It’s not easy to run a DC-area bar in the pandemic given all the restrictions—let alone open one. But let’s be honest: who doesn’t need a drink these days? Here are some new spots to check out—plus a few exciting ones on the way. Note that most bars offers drinks and food for carryout and/or delivery these days, in addition to on-premise service.
Barkada Wine Bar
1939 12th St., NW
This U Street wine bar specializes in natural, orange, and skin-contact bottles matched with bites like trendy tinned seafood and European-style sandwiches. As a nod to the name—which denotes friendship in Tagalog—the menu also includes Filipino items like lumpia.
1451 Maryland Ave., NE
At this long-anticipated spot from Rasika alum Suresh Sundas and Elle bar manager Dante Datta, drinks get a South Asian spin. When it opens in winter, expect creations like a sparkling gooseberry Scotch-and-soda. Dishes range from classic curries to creative snacks like bison-cheddar kulcha or mango/achar-spiced wings.
2321 18th St., NW
The dusky lounge crowning chef Darren Norris’s three-story Shibuya Eatery in Adams Morgan combines yuzu-, tea-, and sake-spiked cocktails with Japanese street fare. The bar-noir aesthetic will turn into a “Nightmare Before Christmas” theme from November 27 through January 1, as the space is the new home for DC’s pop-up Christmas bar.
Echelon Wine Bar
32 S. King St., Leesburg
Locavores can head to this sleek tasting room/small-plates place. Many of the wines are sourced from sister vineyard Lost Creek Winery, and some ingredients come from the Vintner’s Virginia farm. Twice-weekly wine tastings cover a range of topics, from Portuguese varietals to holiday-friendly pairings.
512 Rhode Island Ave., NW
Can a frozen drink and canned beer garden serve year-round? That’s the hope for this all-outdoor Shaw hangout, which is moving into winter with pumpkin-spice slushies, mulled wine, hearty food-truck fare, tents, and heaters.
1309 Fifth St., NE
This huge outdoor oasis with an Astroturf lawn on the roof of Union Market follows seasonal themes. For fall, that means picnic tables and baskets, backyard barbecue fare, and a shipping-container bar offering boozy pouches and beer buckets. Reserve a spot on the lawn and BYOB (bring-your-own-blanket).
1705 14th St., NW
Three friends—including Rappahannock Oyster Bar vet Jean Paul Sabatier—are behind this snug bar, slated for a late-winter opening. A genteel Southern theme means you’ll find classic cocktails like boulevardiers and snacks such as pigs in blankets out of a retro-chic space. Can’t wait? Try the drinks and snacks via delivery, Thursday through Saturday.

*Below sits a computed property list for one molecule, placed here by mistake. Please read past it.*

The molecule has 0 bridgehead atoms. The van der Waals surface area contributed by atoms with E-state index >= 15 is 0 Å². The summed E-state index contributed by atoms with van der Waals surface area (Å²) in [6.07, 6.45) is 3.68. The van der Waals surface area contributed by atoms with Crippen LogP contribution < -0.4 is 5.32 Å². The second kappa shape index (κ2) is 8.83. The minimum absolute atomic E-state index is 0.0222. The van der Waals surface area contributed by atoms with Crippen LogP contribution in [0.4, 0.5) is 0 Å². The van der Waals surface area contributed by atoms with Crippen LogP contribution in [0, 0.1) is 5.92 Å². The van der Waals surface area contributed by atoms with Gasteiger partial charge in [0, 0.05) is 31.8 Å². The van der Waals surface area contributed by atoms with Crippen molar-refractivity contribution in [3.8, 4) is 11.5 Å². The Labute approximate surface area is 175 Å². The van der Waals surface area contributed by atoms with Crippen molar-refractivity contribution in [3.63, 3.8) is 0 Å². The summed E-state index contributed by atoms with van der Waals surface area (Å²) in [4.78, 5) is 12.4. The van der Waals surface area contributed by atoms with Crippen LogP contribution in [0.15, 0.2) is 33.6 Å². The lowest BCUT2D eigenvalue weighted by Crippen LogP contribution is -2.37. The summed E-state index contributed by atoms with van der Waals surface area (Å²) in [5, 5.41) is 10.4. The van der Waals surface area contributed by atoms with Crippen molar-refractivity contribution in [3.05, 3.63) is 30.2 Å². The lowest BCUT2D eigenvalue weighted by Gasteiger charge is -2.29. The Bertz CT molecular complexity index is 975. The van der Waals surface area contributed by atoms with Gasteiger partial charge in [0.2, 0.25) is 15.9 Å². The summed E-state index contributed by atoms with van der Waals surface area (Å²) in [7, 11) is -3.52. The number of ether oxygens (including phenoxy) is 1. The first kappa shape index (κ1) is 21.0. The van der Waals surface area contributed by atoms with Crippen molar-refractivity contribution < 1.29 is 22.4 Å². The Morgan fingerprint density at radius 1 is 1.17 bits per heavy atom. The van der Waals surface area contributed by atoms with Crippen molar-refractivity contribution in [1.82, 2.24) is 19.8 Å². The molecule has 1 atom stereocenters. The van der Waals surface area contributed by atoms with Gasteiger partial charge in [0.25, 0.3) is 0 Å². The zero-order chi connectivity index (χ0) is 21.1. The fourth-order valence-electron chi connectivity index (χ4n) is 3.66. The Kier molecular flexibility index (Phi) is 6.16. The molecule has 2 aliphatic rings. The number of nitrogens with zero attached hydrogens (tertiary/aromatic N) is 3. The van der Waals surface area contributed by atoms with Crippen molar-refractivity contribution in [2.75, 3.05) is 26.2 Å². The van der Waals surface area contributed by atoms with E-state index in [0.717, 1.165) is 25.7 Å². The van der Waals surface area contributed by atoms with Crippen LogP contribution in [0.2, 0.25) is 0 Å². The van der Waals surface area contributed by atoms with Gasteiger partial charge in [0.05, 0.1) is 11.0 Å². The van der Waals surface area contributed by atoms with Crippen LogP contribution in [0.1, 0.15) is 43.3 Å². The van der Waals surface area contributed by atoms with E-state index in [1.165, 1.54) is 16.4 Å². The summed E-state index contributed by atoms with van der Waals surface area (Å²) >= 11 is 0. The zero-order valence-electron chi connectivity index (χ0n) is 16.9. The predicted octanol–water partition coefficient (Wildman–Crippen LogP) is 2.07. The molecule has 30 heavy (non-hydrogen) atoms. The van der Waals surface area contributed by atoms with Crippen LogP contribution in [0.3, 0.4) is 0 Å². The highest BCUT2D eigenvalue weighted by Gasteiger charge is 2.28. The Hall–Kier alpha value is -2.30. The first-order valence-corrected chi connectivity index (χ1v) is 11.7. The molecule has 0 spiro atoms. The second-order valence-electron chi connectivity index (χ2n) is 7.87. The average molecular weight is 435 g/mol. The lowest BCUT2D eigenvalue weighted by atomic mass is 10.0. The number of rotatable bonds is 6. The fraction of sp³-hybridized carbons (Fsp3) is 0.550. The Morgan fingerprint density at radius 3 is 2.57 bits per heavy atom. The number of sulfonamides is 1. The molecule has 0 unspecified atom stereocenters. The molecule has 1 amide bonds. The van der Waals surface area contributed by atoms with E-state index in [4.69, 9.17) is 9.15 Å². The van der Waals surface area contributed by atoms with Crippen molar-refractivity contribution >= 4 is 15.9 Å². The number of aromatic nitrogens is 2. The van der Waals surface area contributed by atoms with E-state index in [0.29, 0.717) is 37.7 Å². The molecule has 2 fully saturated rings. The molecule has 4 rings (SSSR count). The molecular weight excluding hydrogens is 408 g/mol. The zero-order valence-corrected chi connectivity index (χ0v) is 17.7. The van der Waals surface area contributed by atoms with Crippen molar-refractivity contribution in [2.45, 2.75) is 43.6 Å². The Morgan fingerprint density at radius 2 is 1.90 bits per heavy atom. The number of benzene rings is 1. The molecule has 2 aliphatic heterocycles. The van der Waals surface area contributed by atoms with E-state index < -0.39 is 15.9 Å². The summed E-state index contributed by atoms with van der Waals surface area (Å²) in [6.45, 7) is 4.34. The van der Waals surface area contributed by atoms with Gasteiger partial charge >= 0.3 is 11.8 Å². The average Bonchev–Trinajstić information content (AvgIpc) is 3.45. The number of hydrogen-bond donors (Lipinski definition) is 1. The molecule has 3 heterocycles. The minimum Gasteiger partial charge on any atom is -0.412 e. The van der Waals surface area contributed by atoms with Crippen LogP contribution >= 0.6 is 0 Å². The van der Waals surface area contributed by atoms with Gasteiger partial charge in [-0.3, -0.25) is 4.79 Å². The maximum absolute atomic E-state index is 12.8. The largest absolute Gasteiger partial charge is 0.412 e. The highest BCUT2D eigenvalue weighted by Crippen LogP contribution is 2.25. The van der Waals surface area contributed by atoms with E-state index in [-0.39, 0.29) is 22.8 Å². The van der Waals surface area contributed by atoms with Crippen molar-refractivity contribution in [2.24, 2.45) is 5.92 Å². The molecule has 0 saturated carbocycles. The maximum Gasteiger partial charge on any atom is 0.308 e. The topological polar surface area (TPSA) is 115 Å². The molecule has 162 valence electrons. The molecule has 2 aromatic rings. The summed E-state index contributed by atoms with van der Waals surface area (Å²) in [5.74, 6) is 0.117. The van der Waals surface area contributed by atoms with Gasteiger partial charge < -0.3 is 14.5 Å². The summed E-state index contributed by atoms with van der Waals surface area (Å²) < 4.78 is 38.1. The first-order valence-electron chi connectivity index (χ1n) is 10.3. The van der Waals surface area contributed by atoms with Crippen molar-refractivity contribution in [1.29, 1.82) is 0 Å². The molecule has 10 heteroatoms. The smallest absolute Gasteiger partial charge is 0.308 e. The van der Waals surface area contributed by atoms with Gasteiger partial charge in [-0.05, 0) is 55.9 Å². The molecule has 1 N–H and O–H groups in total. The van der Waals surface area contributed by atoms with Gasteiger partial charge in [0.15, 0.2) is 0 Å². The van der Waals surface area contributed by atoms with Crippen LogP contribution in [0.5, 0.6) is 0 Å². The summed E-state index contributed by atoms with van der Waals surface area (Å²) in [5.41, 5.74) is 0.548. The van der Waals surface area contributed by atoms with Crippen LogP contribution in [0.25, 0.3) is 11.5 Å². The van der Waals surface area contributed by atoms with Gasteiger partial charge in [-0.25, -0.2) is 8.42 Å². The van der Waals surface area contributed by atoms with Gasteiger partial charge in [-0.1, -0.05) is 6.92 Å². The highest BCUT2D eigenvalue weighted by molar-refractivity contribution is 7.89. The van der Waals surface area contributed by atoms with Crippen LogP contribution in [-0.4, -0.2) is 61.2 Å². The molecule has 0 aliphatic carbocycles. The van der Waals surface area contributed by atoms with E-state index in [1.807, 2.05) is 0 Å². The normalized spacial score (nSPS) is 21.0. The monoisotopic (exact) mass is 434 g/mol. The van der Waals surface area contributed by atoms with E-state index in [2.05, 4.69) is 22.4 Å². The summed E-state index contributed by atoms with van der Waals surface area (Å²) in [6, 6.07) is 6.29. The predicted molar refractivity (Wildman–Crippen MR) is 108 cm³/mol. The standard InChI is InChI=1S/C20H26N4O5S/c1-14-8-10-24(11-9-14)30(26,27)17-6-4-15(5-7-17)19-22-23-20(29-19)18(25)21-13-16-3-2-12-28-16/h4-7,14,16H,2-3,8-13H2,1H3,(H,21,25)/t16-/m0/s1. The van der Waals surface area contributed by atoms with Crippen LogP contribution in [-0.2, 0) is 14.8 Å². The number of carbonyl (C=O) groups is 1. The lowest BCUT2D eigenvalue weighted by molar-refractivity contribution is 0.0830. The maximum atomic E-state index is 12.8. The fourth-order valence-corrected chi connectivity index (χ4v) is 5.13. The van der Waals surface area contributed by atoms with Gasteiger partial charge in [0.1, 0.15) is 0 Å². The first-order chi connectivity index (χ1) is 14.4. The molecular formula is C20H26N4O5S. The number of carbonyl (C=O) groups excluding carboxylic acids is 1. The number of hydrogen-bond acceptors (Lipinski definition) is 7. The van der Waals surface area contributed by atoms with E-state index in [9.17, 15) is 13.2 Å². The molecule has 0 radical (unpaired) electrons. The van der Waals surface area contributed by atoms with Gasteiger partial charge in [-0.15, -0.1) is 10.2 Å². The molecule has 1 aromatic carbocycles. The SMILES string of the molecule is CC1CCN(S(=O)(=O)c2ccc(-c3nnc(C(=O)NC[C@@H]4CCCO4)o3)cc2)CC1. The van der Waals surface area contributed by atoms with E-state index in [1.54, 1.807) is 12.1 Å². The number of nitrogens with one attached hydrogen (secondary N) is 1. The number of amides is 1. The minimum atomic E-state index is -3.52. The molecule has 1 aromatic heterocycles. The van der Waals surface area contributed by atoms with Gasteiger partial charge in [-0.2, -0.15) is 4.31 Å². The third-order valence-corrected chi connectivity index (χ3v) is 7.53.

919 Fifth St., NW
A new Bavarian beer hall takes over the longtime Silo space in Mount Vernon Triangle, and it’s outfitted with all the classics: hand-rolled pretzels, brats and schnitzels, and hearty boots of German beer. Warm glühwein and spiked cider keep drinkers toasty on the outdoor patio.
71 Potomac Ave., SE
This massive outdoor shipping container bar from two DC natives has a new home near Nationals Park. In addition to a limited menu of cocktails, beer, wine, and fresh-pressed juices, groups of six can make pre-paid package reservations for specials like unlimited rosé with a gratis tailgate platter.
1401 Pennsylvania Ave., SE
Neighborhood Restaurant Group beer director Greg Engert—one of the talents behind Churchkey, Bluejacket brewery, and others—is all about drinkable, low-alcohol brews at this new indoor/outdoor beer hall inside The Roost food hall. In addition to a lengthy selection of drafts and casks, look for natural wines and hot cocktails. Drinkers can order or carry-in food from neighboring vendors like Red Apron or Hi/Fi Taco.
Vin Sur Vingt
1529 14th St., NW
Sommelier Sébastien Auvet’s first wine bar outside Manhattan, now planned for mid-December, will offer 50 French labels by the glass as well as homey, bistro-style share plates. In addition to showcasing well known regions like Bordeaux, the bar aims to highlight wines from Corsica, Languedoc-Roussillon, and beyond.
A version of this article appears in the November issue of Washingtonian.